The master switch has a problem and works sometimes or the window is binding in the doorframe and the motor is having a hard time pushing the window back up.

To read the full article, visit Myhonestmechanic.com

Power Window Regulator Repair

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As you drive up to the drive in window at the bank, you reach for the switch to lower your window and nothing happens. The switch moves but the window does not budge. Not even a noise from the window motor can be heard which strongly suggests to you that the device is not functioning.

You must stop your car and open up the door to pay the attendant before continuing on your trip. Thoughts of an expensive car repair bill are dancing through your head, putting you in a foul mood and tempering the anticipated fun of your getaway weekend.

Don’t despair: you can repair the power window yourself and save a bundle over expensive dealership charges. Let’s take a look at the steps you can take to fix the problem yourself and save a lot of cash in the process.

Before assuming that the window regulator must be replaced you should first rule out the possibility of dirty electrical contacts.

On most cars the main power for all switches goes through the master switch located at the driver’s console. Sometimes the switch is dirty causing the window to malfunction. If this is the case, take the necessary steps to clean the contact and your problem should be resolved.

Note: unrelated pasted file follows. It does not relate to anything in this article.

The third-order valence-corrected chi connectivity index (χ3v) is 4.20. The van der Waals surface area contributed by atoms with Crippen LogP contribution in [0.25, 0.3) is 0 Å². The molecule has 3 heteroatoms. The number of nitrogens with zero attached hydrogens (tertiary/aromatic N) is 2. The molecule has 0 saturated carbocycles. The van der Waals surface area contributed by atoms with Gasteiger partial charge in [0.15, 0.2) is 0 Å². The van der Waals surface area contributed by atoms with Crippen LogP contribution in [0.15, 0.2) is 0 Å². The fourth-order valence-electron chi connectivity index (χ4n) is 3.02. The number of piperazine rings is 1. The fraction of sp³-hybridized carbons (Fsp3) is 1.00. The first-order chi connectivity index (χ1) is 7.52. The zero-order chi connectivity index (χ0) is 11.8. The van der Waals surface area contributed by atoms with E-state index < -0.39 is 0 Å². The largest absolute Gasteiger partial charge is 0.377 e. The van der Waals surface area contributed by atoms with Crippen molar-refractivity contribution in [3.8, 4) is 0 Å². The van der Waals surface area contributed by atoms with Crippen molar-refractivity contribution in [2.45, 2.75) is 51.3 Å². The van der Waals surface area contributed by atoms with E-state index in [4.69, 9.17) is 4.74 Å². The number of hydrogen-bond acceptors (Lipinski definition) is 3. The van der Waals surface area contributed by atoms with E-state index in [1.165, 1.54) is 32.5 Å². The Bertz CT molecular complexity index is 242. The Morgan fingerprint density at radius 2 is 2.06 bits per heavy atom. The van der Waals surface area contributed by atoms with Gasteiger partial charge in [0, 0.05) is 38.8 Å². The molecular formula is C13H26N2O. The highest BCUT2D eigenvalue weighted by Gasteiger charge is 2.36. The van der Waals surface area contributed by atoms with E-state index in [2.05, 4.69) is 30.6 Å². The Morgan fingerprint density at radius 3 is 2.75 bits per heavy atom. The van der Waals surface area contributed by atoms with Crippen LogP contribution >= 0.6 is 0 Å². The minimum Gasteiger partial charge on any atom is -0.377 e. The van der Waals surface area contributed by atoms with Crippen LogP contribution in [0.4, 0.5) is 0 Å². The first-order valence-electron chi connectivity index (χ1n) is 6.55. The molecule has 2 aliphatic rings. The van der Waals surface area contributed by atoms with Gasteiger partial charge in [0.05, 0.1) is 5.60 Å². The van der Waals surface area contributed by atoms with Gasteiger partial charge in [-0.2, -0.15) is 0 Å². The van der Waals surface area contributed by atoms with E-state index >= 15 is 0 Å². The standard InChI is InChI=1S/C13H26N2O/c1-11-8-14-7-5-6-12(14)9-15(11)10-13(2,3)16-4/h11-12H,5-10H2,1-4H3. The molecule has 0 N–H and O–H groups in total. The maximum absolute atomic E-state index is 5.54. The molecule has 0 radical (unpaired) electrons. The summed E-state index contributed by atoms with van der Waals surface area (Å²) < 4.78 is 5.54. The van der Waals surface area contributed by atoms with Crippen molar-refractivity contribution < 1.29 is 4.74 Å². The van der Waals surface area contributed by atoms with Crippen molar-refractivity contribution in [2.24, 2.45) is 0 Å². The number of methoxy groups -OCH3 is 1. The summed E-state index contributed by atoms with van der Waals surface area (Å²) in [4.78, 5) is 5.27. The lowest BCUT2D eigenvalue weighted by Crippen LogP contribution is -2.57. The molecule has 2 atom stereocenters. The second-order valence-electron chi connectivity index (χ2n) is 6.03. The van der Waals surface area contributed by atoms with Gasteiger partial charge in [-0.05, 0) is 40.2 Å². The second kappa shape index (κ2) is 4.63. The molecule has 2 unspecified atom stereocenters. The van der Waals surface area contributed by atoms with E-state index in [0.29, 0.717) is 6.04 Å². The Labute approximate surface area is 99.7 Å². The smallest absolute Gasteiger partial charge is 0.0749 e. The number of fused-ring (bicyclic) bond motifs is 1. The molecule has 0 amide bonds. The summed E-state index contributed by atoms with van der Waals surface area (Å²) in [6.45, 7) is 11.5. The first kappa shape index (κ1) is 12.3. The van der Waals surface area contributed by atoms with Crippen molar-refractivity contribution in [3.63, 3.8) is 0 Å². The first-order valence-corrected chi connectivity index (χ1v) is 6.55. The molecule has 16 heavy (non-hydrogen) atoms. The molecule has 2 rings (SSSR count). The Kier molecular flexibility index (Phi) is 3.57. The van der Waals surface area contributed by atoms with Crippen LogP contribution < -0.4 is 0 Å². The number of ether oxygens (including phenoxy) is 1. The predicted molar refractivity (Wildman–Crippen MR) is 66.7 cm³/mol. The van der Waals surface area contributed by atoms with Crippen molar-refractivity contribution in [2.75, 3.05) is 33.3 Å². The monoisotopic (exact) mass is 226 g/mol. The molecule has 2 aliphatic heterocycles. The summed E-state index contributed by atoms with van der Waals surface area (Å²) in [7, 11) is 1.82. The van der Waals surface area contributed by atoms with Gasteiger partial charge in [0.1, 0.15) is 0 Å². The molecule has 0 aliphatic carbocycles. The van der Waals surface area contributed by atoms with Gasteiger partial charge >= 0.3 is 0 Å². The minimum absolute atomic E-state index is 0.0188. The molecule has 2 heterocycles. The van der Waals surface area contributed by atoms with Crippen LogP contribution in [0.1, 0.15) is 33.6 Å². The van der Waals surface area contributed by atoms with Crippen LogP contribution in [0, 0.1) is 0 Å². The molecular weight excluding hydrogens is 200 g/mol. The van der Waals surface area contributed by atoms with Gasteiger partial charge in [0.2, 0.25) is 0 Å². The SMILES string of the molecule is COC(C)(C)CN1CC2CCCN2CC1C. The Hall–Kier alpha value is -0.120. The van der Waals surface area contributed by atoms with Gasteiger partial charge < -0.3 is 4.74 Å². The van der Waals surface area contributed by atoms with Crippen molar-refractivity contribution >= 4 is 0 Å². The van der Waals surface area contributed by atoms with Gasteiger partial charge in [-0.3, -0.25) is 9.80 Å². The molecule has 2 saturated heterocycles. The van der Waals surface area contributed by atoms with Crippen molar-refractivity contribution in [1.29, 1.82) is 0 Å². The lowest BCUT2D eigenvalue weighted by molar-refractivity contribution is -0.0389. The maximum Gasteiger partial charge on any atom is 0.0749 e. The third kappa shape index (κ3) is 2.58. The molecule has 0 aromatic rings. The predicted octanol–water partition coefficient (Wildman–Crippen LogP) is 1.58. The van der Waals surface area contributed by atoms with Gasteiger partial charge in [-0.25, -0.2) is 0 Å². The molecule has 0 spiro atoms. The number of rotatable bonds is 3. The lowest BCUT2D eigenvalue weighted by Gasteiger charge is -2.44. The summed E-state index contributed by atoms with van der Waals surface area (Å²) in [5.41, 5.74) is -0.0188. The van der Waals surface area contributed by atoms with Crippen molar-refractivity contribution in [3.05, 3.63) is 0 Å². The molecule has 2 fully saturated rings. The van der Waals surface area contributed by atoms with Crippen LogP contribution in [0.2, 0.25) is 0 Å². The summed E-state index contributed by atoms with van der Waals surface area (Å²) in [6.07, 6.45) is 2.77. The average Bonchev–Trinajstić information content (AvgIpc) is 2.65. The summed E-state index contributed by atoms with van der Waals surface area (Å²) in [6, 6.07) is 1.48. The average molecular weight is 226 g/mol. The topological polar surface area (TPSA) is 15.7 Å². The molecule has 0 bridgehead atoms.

Should you determine that the contacts are clean and your switch is functioning, then it is likely that the motor has burned out and is in need of replacing.

Whether you are installing a Honda window regulator or a Volkswagen window regulator, or a regulator for any other make the steps involved in replacing a window regulator are usually quite similar:

1. Remove the door panel for the affected window.

2. Locate and remove the bolts holding the regulator to the door; it is likely you will have to manually lower the window in order to access the bolts.

3. Remove the old regulator, disconnect all wiring, and replace the old regulator with a new one you have purchased from a parts supplier. Shop online to find the best value as you will pay a mint if you order one through a dealership.

4. Tighten the bolts holding the new regulator and reinstall the moisture barrier. Make sure all the wires are put back in the door before closing the door panel.

To read the full article, visit Myhonestmechanic.com